Treating the entire superconductivity field, this unparalleled reference resource blends theoretical studies with experimental results to provide the scientists and engineers an indispensable foundation for further research.

The two volumes Superconductivity and Novel Superconductors” edited by K. H. Bennemann and J. B. Ketterson are comprised of 24 chapters which cover very different actual topics in superconductivity. As compared to the previous books on “Physics of Superconductors” edited by the same duo in 2003, the new versions have been complemented by five chapters which cover Neutron scattering and the magnetic response of superconductors and related compounds (S. M. Hayden), Concepts in high temperature superconductivity (E. W. Carlson et al.), Coexistence of singlet superconductivity and magnetic order in bulk magnetic superconductors and SF heterostructures (M. L. Kulic, A. I. Buzdin), Impurity nanostructures and quantum interference in superconductors (D. K. Morr), Principles of Josephson-junction-based quantum computations (S. E. Shafranjuk, J. B. Ketterson).
Especially interesting is here the lastly mentioned article which gives a very comprehensive survey on how to develop strategies for designing elementary logic operations using Josephson quantum bit devices. Similarly useful is the article by M. L. Kulic and A. I. Buzdin where the possibility of coexistence of magnetic order and superconductivity is explored. This question is very topical currently since the simultaneous occurrence of both orders would open new fields in applications as, e.g., new kinds of coupled quantum bit devices. Even though the authors conclude that ferromagnetism and superconductivity practically never coexist, spiral magnetism might be realized. Another option for coexistence is the fabrication of superlattices of superconductors and ferromagnets which can induce spatial oscillations in the superconducting amplitude. Even though the article by S. M. Hayden gives a nice survey on the experimental technique of neutron scattering in superconductors, which is an important tool in characterizing superconductivity, it misses to include comments on the lattice response to superconductivity which can well be explored by this technique. I find both articles by E. W. Carlson et al. and by D. K. Morr less instructive. The former develops a scenario of the stripe phase in a highly correlated electron liquid. This approach is restricted to the side of the phase diagram which lies close to the border of the antiferromagnetic regime. The physics at optimum doping, i.e., far away from this region, are only speculatively addressed even though this is the regime which is of uppermost interest. The latter article by D. K. Morr concentrates on the role which impurities play in superconductors. There mainly surface effects are dealt with and especially cases relevant for a dx2−y2 superconducting order parameter discussed. This topic is most relevant in understanding recent STM data. What is missing here, however, is a link to the preceding chapter by L. P. Gor'kov who also considers the effects on superconductivity induced by impurities. It would have been beneficial to the article if analogies and differences between both work had been highlighted.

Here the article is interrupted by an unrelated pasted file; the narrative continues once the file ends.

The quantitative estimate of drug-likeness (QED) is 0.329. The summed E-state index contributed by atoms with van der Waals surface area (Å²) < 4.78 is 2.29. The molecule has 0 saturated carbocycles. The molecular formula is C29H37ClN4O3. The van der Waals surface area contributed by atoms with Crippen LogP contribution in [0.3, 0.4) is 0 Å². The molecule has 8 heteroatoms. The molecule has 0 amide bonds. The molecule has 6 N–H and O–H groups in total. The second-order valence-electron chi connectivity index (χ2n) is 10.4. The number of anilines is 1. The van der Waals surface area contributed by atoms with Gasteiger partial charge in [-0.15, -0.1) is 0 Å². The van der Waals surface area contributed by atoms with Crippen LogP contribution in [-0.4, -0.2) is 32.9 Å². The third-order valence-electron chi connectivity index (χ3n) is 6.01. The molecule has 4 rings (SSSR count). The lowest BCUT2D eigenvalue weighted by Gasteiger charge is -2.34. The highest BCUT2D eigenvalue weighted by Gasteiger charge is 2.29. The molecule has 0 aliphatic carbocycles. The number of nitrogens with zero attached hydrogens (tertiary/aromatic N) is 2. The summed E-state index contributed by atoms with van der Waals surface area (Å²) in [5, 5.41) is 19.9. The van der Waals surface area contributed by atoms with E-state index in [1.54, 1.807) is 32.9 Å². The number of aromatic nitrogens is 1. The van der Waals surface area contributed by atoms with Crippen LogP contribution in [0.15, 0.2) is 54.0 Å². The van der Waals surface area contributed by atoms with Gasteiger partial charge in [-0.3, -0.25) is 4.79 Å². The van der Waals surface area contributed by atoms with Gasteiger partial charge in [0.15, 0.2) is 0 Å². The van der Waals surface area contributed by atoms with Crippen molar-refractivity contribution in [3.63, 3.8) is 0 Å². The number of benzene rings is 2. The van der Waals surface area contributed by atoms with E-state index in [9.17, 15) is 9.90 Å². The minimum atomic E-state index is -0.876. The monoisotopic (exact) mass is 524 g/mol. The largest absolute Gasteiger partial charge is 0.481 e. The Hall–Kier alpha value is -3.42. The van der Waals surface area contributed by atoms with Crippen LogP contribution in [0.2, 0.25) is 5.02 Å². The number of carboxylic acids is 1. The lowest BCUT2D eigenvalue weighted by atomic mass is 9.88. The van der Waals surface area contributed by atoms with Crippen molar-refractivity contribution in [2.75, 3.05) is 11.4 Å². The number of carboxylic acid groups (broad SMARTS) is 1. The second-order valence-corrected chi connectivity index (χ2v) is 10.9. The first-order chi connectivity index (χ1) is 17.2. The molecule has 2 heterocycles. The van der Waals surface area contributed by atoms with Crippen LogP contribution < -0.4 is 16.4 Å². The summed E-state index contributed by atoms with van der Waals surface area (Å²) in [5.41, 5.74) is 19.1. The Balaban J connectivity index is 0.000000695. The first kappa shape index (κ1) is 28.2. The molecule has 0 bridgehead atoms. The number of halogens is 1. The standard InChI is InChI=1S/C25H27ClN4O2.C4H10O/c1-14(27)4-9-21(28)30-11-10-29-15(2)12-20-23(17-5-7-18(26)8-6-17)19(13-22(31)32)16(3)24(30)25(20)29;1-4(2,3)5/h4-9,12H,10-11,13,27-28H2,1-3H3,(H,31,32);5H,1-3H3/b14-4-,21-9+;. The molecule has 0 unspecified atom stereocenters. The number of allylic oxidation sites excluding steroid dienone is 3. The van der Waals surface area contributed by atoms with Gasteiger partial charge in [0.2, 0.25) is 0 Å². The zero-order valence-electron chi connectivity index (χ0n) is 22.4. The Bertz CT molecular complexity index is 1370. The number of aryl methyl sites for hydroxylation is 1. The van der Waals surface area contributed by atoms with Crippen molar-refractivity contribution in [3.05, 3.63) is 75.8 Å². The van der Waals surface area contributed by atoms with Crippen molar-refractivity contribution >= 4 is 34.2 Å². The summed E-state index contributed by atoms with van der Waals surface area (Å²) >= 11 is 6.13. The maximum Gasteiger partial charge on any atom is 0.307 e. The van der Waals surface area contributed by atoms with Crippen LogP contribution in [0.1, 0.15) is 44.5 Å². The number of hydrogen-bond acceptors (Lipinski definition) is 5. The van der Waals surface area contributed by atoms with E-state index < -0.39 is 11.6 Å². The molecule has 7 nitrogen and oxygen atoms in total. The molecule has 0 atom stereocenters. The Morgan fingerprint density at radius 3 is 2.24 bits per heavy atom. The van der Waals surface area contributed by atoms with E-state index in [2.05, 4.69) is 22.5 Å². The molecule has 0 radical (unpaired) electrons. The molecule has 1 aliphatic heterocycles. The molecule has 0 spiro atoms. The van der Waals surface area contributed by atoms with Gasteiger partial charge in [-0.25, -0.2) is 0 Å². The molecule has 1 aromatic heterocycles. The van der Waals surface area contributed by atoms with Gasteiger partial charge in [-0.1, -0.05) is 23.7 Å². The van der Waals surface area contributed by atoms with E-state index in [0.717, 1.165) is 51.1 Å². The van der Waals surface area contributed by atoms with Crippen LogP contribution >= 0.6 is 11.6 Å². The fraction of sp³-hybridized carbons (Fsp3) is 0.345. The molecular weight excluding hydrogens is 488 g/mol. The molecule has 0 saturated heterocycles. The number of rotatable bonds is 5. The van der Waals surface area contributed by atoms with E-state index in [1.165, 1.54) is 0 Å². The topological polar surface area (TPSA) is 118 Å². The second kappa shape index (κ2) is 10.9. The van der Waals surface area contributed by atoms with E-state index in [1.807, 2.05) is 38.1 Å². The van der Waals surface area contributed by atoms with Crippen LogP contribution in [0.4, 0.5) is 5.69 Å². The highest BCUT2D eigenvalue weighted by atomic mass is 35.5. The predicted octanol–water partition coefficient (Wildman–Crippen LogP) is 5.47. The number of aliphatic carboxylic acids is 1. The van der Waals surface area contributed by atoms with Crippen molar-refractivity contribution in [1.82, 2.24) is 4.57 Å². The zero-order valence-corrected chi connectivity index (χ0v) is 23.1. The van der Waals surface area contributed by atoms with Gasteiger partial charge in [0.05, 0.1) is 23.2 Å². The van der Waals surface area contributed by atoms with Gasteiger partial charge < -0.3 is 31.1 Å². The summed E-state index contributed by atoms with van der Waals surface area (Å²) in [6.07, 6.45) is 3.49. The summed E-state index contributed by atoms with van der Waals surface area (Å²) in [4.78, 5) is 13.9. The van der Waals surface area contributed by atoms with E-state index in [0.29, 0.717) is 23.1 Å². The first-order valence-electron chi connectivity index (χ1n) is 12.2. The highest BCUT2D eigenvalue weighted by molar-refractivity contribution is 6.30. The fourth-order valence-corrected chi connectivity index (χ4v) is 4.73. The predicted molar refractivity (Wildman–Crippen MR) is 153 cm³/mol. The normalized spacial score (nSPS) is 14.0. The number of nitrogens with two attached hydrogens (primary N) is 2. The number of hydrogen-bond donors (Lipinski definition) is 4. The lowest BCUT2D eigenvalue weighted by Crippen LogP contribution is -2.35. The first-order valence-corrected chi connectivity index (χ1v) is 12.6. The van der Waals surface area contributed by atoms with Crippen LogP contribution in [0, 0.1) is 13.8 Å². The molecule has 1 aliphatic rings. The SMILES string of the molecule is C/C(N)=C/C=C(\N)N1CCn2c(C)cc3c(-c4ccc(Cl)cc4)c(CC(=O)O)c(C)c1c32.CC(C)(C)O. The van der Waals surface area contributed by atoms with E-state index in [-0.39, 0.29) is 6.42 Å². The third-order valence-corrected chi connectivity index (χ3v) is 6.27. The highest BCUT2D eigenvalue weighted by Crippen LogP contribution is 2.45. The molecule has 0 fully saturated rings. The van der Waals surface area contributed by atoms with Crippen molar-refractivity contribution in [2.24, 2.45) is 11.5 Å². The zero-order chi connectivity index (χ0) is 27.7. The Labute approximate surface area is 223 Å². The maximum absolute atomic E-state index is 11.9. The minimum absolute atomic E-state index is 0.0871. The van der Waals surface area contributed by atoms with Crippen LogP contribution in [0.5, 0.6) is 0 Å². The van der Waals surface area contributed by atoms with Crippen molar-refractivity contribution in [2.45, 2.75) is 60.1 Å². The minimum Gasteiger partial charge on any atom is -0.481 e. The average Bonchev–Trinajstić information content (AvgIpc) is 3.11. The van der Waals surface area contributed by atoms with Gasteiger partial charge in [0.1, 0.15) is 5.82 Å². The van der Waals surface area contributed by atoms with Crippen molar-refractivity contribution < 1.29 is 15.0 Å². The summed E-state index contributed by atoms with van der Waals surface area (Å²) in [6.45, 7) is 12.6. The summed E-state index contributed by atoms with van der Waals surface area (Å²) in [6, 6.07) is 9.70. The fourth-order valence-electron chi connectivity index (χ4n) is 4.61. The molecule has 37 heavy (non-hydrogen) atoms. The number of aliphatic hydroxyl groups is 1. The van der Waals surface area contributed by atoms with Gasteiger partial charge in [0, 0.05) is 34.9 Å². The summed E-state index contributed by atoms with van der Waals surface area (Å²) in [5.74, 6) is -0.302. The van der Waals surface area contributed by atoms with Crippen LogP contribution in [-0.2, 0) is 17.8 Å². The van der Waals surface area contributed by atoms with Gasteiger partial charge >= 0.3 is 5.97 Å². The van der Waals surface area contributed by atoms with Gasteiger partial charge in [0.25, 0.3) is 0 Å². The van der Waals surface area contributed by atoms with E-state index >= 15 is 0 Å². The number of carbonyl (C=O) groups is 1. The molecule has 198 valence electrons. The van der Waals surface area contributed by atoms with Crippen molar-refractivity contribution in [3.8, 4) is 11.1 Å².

Regarding all other chapters of the books little updating has been done in most of the articles, many of them being not even changed at all as compared to the 2003 edition. An exception in this respect is the article on Electron-phonon superconductivity by F. Marsiglio and J. P. Carbotte where new results for MgB2 are included and discussed in detail.
Both books together certainly cover broad and interesting aspects of superconductivity with focus on high-temperature superconductivity and are well suited for scientists working in the field as well as graduate students. It is, however, a pity, that the updated version mostly ignores experiments obtained in the last five years. Also, lattice effects, isotope studies, polaron and bipolaron signatures, the pairing symmetry of cuprates (which has been shown to be more complex than simple dx2−y2) are missing. In order to provide a real overview on the physics of superconductors and especially cuprate superconductors, these topics need to be included. I hope that the next edition of these books also accounts for the above topics.